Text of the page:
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Wednesday, October 13, 2010

The Right Thing To Do is Nothing

Former military personnel wearing 'Fired under 'don't ask, don't tell' tshirts
It's a situation where the most consequential move may be doing nothing. Yesterday, U.S. District Judge Virginia Phillips issued an injunction barring the enforcement of the military's policy of "don't ask, don't tell." As a result, that policy is -- for all intents and purposes -- dead. It can't be enforced here, it can't be enforced overseas, and -- one would assume -- it can't be applied to astronauts in space. We now live in a universe where the US policy of DADT cannot be applied. Not surprisingly, some are having trouble accepting this new reality.

Associated Press:

Defense Secretary Robert Gates said Wednesday that abruptly ending the military's "don't ask, don't tell" policy as a federal judge has ordered would have enormous consequences.

A day after a judge in California ordered the Pentagon to cease enforcement of its policy barring gays from openly serving in the military, Gates told reporters that the question of whether to repeal the law should be decided by Congress, and done only after the Pentagon completes its study on the issue.

Continued after the jump

"I feel strongly this is an action that needs to be taken by the Congress and that it is an action that requires careful preparation, and a lot of training," said Gates. "It has enormous consequences for our troops."

I think at this point we should make one thing clear; DADT doesn't bar lesbians, gays, or bisexuals from serving in the military. It keeps them from telling other people they're lesbians, gays, or bisexuals. So what Gates is saying is that the military may not be able to handle the already common knowledge that they exist within the military. I'm going to go ahead and call BS on that one. The argument that we can send them into live fire, we can send them into burning cities, past exploding vehicles, into antiaircraft fire and down mined roads, but the knowledge that Lance Corporal X likes to kiss boys is too much for their fragile psyches to bear seems more than a little iffy to me. It just seems to me that if the mere presence of a homosexual makes you incapable of fulfilling your duties, then maybe the military isn't really the place for you. You really don't have any mental toughness at all.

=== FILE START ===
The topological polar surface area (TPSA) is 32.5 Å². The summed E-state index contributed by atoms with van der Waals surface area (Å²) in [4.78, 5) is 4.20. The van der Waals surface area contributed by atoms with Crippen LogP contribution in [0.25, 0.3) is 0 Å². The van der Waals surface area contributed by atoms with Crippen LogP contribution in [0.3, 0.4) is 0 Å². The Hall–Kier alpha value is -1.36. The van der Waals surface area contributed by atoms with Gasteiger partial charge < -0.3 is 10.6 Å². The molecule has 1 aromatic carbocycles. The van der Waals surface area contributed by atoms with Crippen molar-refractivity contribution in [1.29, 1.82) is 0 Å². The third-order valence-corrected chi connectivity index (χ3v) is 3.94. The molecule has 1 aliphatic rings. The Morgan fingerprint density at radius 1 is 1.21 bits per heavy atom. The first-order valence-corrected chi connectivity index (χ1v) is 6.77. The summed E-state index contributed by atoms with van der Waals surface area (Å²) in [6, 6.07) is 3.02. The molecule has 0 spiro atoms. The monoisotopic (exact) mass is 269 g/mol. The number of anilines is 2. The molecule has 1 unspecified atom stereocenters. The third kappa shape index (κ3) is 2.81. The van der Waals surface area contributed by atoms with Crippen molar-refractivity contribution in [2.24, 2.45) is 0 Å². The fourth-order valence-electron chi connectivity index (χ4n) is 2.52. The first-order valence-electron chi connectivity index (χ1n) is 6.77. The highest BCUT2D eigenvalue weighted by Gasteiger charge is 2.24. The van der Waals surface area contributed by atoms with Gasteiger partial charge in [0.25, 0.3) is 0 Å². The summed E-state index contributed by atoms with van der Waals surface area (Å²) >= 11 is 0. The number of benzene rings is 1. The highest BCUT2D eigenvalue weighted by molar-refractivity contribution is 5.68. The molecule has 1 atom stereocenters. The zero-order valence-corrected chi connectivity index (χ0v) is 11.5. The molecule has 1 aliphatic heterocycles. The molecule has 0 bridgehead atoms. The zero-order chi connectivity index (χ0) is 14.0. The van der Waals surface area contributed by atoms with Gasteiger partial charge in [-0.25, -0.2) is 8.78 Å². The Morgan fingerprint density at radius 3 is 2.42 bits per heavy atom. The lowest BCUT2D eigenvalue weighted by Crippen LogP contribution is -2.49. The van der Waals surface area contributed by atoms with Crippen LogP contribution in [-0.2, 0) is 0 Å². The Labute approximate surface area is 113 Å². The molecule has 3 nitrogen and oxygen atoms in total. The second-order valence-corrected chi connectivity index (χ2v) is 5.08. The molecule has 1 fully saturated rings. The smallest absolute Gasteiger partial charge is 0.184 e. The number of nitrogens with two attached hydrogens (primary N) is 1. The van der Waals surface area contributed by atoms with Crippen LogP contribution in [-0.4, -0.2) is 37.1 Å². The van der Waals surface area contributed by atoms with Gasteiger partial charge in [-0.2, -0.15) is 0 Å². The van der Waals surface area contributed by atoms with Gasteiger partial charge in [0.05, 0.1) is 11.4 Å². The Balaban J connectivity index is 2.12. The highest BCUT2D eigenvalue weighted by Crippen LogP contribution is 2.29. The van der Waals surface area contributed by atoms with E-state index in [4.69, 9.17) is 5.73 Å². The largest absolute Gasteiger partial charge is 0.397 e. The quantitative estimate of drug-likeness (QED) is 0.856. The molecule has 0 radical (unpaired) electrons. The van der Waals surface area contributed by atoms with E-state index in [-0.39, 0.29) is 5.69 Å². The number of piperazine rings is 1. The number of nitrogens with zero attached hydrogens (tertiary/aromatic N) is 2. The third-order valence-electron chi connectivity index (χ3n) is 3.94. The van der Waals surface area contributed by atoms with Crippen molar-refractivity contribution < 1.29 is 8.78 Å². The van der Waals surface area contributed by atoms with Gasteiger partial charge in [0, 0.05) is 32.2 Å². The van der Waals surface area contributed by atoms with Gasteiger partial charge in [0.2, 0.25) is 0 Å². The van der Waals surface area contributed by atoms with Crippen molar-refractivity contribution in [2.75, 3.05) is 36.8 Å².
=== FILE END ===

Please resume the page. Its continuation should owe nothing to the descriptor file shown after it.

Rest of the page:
Twenty-one US Senators have come to the same conclusion and have written the president urging him not to appeal the ruling. To do nothing. If there is no appeal, then the injunction becomes the law of the land. The executive branch of the US government is the only entity with standing here. If the White House declines to appeal the ruling, it's done. The fight is won. DADT is dead.

I've seen some analyses that say this puts President Obama in kind of a pickle. Here we are, just weeks before the midterms, and a federal judge in California drops a bombshell in his lap. The Democratic base -- who Obama needs to turn out in November -- wants DADT gone. The Republican base -- already fired up -- believes DADT is literally a check against anarchy. Obama can't avoid making someone extremely unhappy, the argument goes, so he's kind of screwed here.

But can Obama possibly make the Republican base happy enough to either stay home or vote Democrat? Those people are gone, gone, gone -- so screw 'em. And the GOP base is about as committed to voting as they'll ever be. So long as Barack Obama sits in the White House, they'll turn out to vote. They're convinced he's pure evil. End of story.

Besides, the general consensus is that the economy is driving this election cycle, so DADT would be kind of a sideshow. And, GOP and dem bases aside, DADT is an unpopular policy, supported by a mere 22% of the public. If polling ever showed a riskless position, then letting DADT died a judicially mandated death is it.

"Don't ask, don't tell" is on its deathbed. Heroic measures are contraindicated. It's lived longer than it ever should've anyway, so just let it go.


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